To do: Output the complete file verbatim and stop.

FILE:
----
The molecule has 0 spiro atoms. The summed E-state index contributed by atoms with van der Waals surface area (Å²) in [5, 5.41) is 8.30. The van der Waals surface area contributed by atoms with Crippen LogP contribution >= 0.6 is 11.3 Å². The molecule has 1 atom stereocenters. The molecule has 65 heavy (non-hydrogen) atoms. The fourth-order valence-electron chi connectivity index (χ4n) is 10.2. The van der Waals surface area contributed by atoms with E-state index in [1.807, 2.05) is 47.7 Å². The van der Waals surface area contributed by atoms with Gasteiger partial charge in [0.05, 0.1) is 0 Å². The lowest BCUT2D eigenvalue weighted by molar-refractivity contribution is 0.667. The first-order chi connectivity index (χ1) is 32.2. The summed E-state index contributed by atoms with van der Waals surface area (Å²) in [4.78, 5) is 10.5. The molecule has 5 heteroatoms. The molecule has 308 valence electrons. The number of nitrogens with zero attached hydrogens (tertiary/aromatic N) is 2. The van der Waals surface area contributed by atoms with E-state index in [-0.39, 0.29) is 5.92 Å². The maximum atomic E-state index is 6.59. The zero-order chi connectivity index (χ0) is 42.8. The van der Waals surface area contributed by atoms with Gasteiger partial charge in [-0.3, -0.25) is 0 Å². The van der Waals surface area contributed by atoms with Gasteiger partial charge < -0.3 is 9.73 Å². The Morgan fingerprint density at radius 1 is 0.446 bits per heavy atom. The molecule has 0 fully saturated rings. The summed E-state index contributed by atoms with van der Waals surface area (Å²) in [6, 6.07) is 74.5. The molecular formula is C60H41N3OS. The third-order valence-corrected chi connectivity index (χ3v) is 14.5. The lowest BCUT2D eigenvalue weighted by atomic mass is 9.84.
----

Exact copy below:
The molecule has 0 spiro atoms. The summed E-state index contributed by atoms with van der Waals surface area (Å²) in [5, 5.41) is 8.30. The van der Waals surface area contributed by atoms with Crippen LogP contribution >= 0.6 is 11.3 Å². The molecule has 1 atom stereocenters. The molecule has 65 heavy (non-hydrogen) atoms. The fourth-order valence-electron chi connectivity index (χ4n) is 10.2. The van der Waals surface area contributed by atoms with E-state index in [1.807, 2.05) is 47.7 Å². The van der Waals surface area contributed by atoms with Gasteiger partial charge in [0.05, 0.1) is 0 Å². The lowest BCUT2D eigenvalue weighted by molar-refractivity contribution is 0.667. The first-order chi connectivity index (χ1) is 32.2. The summed E-state index contributed by atoms with van der Waals surface area (Å²) in [4.78, 5) is 10.5. The molecule has 5 heteroatoms. The molecule has 308 valence electrons. The number of nitrogens with zero attached hydrogens (tertiary/aromatic N) is 2. The van der Waals surface area contributed by atoms with E-state index in [-0.39, 0.29) is 5.92 Å². The maximum atomic E-state index is 6.59. The zero-order chi connectivity index (χ0) is 42.8. The van der Waals surface area contributed by atoms with Gasteiger partial charge in [-0.3, -0.25) is 0 Å². The van der Waals surface area contributed by atoms with Gasteiger partial charge < -0.3 is 9.73 Å². The Morgan fingerprint density at radius 1 is 0.446 bits per heavy atom. The molecule has 0 fully saturated rings. The summed E-state index contributed by atoms with van der Waals surface area (Å²) in [6, 6.07) is 74.5. The molecular formula is C60H41N3OS. The third-order valence-corrected chi connectivity index (χ3v) is 14.5. The lowest BCUT2D eigenvalue weighted by atomic mass is 9.84.